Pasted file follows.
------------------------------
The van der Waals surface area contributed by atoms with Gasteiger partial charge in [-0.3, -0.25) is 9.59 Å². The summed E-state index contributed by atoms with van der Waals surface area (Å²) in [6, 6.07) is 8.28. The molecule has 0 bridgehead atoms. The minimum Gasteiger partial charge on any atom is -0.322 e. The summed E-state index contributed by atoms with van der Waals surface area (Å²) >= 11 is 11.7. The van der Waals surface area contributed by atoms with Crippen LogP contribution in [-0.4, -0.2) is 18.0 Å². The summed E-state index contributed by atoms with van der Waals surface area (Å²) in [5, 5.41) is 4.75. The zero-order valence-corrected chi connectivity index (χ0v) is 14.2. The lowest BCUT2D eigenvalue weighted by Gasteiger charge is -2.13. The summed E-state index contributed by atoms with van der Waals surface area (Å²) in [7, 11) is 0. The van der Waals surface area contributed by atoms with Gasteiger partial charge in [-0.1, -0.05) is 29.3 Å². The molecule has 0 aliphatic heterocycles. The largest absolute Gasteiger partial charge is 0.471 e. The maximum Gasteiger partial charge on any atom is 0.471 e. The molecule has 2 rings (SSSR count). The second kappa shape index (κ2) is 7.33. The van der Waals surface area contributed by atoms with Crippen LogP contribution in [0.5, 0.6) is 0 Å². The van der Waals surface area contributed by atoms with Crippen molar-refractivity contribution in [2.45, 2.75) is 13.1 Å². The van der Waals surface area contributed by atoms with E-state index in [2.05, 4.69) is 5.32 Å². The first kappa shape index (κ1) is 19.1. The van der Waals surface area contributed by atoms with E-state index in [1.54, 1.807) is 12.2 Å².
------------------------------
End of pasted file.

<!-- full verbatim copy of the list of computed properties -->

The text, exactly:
The van der Waals surface area contributed by atoms with Gasteiger partial charge in [-0.3, -0.25) is 9.59 Å². The summed E-state index contributed by atoms with van der Waals surface area (Å²) in [6, 6.07) is 8.28. The molecule has 0 bridgehead atoms. The minimum Gasteiger partial charge on any atom is -0.322 e. The summed E-state index contributed by atoms with van der Waals surface area (Å²) >= 11 is 11.7. The van der Waals surface area contributed by atoms with Crippen LogP contribution in [-0.4, -0.2) is 18.0 Å². The summed E-state index contributed by atoms with van der Waals surface area (Å²) in [5, 5.41) is 4.75. The zero-order valence-corrected chi connectivity index (χ0v) is 14.2. The lowest BCUT2D eigenvalue weighted by Gasteiger charge is -2.13. The summed E-state index contributed by atoms with van der Waals surface area (Å²) in [7, 11) is 0. The van der Waals surface area contributed by atoms with Gasteiger partial charge in [-0.1, -0.05) is 29.3 Å². The molecule has 0 aliphatic heterocycles. The largest absolute Gasteiger partial charge is 0.471 e. The maximum Gasteiger partial charge on any atom is 0.471 e. The molecule has 2 rings (SSSR count). The second kappa shape index (κ2) is 7.33. The van der Waals surface area contributed by atoms with Crippen LogP contribution in [0.5, 0.6) is 0 Å². The van der Waals surface area contributed by atoms with Crippen molar-refractivity contribution in [2.45, 2.75) is 13.1 Å². The van der Waals surface area contributed by atoms with E-state index in [2.05, 4.69) is 5.32 Å². The first kappa shape index (κ1) is 19.1. The van der Waals surface area contributed by atoms with E-state index in [1.54, 1.807) is 12.2 Å².